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Does entering a guilty plea ensure you won’t serve prison time?

On Behalf of | Jan 12, 2023 | Drug Crimes |

A surprising percentage of those accused of criminal offenses in Texas choose to plead guilty rather than to defend themselves in court. There are many reasons that people give for entering a guilty plea right away.

Some people worry about the publicity that might come from a criminal trial, even if they assert their own innocence. Others face multiple charges or very serious allegations, like felony charges, that the prosecutor will potentially reduce to misdemeanor offenses if they plead guilty.

In some cases, people assume that if they plead guilty and cooperate with the court that they can avoid jail time or the worst penalties the state could impose. For most criminal defendants, that won’t actually be true.

Your sentence depends on the law and the judge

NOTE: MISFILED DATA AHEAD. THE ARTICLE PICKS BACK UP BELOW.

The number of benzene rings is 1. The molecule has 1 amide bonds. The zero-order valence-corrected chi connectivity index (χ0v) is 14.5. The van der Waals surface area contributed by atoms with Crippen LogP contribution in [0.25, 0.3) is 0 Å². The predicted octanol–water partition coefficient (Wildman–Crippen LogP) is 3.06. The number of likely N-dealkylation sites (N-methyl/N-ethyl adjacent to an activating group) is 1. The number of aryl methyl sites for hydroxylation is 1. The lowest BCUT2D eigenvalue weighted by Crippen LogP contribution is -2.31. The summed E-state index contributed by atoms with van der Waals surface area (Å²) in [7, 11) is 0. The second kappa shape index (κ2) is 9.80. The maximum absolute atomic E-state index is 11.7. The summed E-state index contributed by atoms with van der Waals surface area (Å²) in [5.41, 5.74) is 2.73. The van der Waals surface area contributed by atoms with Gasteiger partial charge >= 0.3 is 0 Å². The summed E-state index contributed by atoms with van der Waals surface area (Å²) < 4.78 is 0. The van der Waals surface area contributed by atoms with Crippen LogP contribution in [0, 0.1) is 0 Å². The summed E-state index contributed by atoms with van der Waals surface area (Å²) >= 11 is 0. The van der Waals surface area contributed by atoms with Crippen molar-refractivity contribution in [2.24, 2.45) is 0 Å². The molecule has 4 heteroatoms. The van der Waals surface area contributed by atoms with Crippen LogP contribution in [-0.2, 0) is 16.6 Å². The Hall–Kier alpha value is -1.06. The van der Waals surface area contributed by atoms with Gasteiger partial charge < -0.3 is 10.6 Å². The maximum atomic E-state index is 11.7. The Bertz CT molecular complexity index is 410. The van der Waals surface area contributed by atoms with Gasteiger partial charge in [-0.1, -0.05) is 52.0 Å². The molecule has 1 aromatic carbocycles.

The potential criminal consequences aren’t always something that your plea will affect. Some charges come with mandatory sentences. For example, capital murder typically results in a sentence of at least life imprisonment without parole. Even when there are no mandatory penalties, a judge will typically have the final say in your consequences.

Unless you have a lawyer that facilitates a written plea bargain including specific sentencing provisions, the chances are quite good that a judge could still sentence you to a period of incarceration despite your decision to plead guilty. The potential jail time could be only a few days in some cases or years in others.

Jail isn’t the only concern

Fighting back against your criminal charges and proving yourself innocent will absolutely eliminate the risk of incarceration. It will also protect you from having a criminal record. The unfortunate truth is that even if the state allows you to lead to a lesser offense, those performing background checks will typically assume that you were guilty of the more serious original charge and act accordingly.

For example, employers or landlords might deny your application on the basis of a prior felony charge even though you pleaded guilty to a misdemeanor offense. There are typically multiple different defense strategies that could help those accused of a crime in Texas.

Learning more about your criminal defense options can help you feel confident about defending yourself instead of pleading guilty.